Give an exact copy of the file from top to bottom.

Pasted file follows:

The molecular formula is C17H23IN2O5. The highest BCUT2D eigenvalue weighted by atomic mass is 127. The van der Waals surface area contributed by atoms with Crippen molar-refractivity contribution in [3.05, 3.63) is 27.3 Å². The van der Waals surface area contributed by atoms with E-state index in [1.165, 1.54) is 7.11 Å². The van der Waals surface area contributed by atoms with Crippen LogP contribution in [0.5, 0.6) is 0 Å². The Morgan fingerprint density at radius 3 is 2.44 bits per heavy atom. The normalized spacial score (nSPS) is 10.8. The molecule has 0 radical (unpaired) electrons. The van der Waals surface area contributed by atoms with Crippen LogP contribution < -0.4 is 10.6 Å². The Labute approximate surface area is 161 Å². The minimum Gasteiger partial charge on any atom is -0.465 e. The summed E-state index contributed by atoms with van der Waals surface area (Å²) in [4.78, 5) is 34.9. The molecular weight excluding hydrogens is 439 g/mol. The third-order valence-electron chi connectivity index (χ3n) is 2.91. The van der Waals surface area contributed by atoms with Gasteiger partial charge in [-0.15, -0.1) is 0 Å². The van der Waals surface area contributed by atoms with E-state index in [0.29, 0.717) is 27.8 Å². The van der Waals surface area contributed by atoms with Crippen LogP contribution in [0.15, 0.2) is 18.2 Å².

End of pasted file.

The molecular formula is C17H23IN2O5. The highest BCUT2D eigenvalue weighted by atomic mass is 127. The van der Waals surface area contributed by atoms with Crippen molar-refractivity contribution in [3.05, 3.63) is 27.3 Å². The van der Waals surface area contributed by atoms with E-state index in [1.165, 1.54) is 7.11 Å². The van der Waals surface area contributed by atoms with Crippen LogP contribution in [0.5, 0.6) is 0 Å². The Morgan fingerprint density at radius 3 is 2.44 bits per heavy atom. The normalized spacial score (nSPS) is 10.8. The molecule has 0 radical (unpaired) electrons. The van der Waals surface area contributed by atoms with Crippen LogP contribution < -0.4 is 10.6 Å². The Labute approximate surface area is 161 Å². The minimum Gasteiger partial charge on any atom is -0.465 e. The summed E-state index contributed by atoms with van der Waals surface area (Å²) in [4.78, 5) is 34.9. The molecular weight excluding hydrogens is 439 g/mol. The third-order valence-electron chi connectivity index (χ3n) is 2.91. The van der Waals surface area contributed by atoms with Gasteiger partial charge in [-0.15, -0.1) is 0 Å². The van der Waals surface area contributed by atoms with E-state index in [0.29, 0.717) is 27.8 Å². The van der Waals surface area contributed by atoms with Crippen LogP contribution in [0.15, 0.2) is 18.2 Å².